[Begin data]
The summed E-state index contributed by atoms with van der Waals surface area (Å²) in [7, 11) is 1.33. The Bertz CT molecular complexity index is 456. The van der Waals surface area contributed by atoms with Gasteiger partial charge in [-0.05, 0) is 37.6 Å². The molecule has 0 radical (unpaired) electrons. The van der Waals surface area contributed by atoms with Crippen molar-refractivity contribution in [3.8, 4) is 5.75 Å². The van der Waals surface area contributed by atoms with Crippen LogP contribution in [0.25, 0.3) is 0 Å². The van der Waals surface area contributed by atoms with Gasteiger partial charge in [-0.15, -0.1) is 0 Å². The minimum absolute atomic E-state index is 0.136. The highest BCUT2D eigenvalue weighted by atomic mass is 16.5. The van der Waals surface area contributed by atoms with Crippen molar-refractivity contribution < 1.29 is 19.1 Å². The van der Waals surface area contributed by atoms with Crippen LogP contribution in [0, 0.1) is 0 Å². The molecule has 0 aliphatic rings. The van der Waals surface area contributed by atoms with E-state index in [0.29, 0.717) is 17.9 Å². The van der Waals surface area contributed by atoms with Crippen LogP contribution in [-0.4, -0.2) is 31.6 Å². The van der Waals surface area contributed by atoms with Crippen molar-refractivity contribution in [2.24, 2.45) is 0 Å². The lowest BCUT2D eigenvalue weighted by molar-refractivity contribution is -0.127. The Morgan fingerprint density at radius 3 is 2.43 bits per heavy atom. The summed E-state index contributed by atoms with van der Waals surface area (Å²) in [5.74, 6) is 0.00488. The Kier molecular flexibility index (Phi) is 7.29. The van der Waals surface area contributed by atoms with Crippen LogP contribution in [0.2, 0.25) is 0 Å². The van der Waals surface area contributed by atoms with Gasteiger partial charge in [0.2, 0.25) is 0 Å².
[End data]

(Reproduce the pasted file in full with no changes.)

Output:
The summed E-state index contributed by atoms with van der Waals surface area (Å²) in [7, 11) is 1.33. The Bertz CT molecular complexity index is 456. The van der Waals surface area contributed by atoms with Gasteiger partial charge in [-0.05, 0) is 37.6 Å². The molecule has 0 radical (unpaired) electrons. The van der Waals surface area contributed by atoms with Crippen molar-refractivity contribution in [3.8, 4) is 5.75 Å². The van der Waals surface area contributed by atoms with Crippen LogP contribution in [0.25, 0.3) is 0 Å². The van der Waals surface area contributed by atoms with Gasteiger partial charge in [-0.15, -0.1) is 0 Å². The minimum absolute atomic E-state index is 0.136. The highest BCUT2D eigenvalue weighted by atomic mass is 16.5. The van der Waals surface area contributed by atoms with Crippen molar-refractivity contribution < 1.29 is 19.1 Å². The van der Waals surface area contributed by atoms with Crippen LogP contribution in [0, 0.1) is 0 Å². The molecule has 0 aliphatic rings. The van der Waals surface area contributed by atoms with E-state index in [0.29, 0.717) is 17.9 Å². The van der Waals surface area contributed by atoms with Crippen LogP contribution in [-0.4, -0.2) is 31.6 Å². The van der Waals surface area contributed by atoms with Crippen molar-refractivity contribution in [2.24, 2.45) is 0 Å². The lowest BCUT2D eigenvalue weighted by molar-refractivity contribution is -0.127. The Morgan fingerprint density at radius 3 is 2.43 bits per heavy atom. The summed E-state index contributed by atoms with van der Waals surface area (Å²) in [5.74, 6) is 0.00488. The Kier molecular flexibility index (Phi) is 7.29. The van der Waals surface area contributed by atoms with Crippen LogP contribution in [0.2, 0.25) is 0 Å². The van der Waals surface area contributed by atoms with Gasteiger partial charge in [0.2, 0.25) is 0 Å².